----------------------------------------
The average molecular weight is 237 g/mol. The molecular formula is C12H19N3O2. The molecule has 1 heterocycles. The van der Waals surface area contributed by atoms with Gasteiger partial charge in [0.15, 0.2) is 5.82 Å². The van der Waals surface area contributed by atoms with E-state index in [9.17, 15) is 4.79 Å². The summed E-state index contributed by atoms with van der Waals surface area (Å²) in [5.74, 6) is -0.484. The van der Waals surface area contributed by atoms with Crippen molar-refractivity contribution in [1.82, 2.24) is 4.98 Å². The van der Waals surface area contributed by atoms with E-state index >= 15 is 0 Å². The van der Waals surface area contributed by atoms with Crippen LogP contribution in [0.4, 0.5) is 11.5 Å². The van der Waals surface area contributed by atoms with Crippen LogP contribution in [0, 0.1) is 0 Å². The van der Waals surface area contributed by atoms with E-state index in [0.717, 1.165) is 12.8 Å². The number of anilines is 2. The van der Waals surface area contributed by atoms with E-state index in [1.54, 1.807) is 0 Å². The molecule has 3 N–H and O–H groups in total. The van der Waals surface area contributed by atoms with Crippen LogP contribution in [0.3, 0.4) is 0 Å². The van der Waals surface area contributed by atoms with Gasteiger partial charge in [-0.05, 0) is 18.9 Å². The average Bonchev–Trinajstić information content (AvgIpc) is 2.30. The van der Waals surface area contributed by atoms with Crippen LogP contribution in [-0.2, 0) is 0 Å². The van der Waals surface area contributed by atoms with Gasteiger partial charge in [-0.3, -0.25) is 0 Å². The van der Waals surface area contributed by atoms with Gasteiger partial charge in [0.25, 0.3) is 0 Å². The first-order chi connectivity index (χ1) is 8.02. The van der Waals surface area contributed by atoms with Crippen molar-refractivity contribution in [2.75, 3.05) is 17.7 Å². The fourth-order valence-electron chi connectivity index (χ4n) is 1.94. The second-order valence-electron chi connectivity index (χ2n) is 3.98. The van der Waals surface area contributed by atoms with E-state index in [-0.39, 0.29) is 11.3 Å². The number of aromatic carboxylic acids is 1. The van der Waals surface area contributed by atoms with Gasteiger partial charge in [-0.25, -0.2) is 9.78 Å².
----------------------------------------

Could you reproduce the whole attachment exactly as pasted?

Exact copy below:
The average molecular weight is 237 g/mol. The molecular formula is C12H19N3O2. The molecule has 1 heterocycles. The van der Waals surface area contributed by atoms with Gasteiger partial charge in [0.15, 0.2) is 5.82 Å². The van der Waals surface area contributed by atoms with E-state index in [9.17, 15) is 4.79 Å². The summed E-state index contributed by atoms with van der Waals surface area (Å²) in [5.74, 6) is -0.484. The van der Waals surface area contributed by atoms with Crippen molar-refractivity contribution in [1.82, 2.24) is 4.98 Å². The van der Waals surface area contributed by atoms with E-state index >= 15 is 0 Å². The van der Waals surface area contributed by atoms with Crippen LogP contribution in [0.4, 0.5) is 11.5 Å². The van der Waals surface area contributed by atoms with Crippen LogP contribution in [0, 0.1) is 0 Å². The van der Waals surface area contributed by atoms with E-state index in [0.717, 1.165) is 12.8 Å². The number of anilines is 2. The van der Waals surface area contributed by atoms with E-state index in [1.54, 1.807) is 0 Å². The molecule has 3 N–H and O–H groups in total. The van der Waals surface area contributed by atoms with Crippen LogP contribution in [0.3, 0.4) is 0 Å². The van der Waals surface area contributed by atoms with Gasteiger partial charge in [-0.05, 0) is 18.9 Å². The average Bonchev–Trinajstić information content (AvgIpc) is 2.30. The van der Waals surface area contributed by atoms with Crippen LogP contribution in [-0.2, 0) is 0 Å². The van der Waals surface area contributed by atoms with Gasteiger partial charge in [-0.3, -0.25) is 0 Å². The van der Waals surface area contributed by atoms with Gasteiger partial charge in [0.25, 0.3) is 0 Å². The first-order chi connectivity index (χ1) is 8.02. The van der Waals surface area contributed by atoms with Crippen molar-refractivity contribution in [2.75, 3.05) is 17.7 Å². The fourth-order valence-electron chi connectivity index (χ4n) is 1.94. The second-order valence-electron chi connectivity index (χ2n) is 3.98. The van der Waals surface area contributed by atoms with E-state index in [-0.39, 0.29) is 11.3 Å². The number of aromatic carboxylic acids is 1. The van der Waals surface area contributed by atoms with Gasteiger partial charge in [-0.25, -0.2) is 9.78 Å².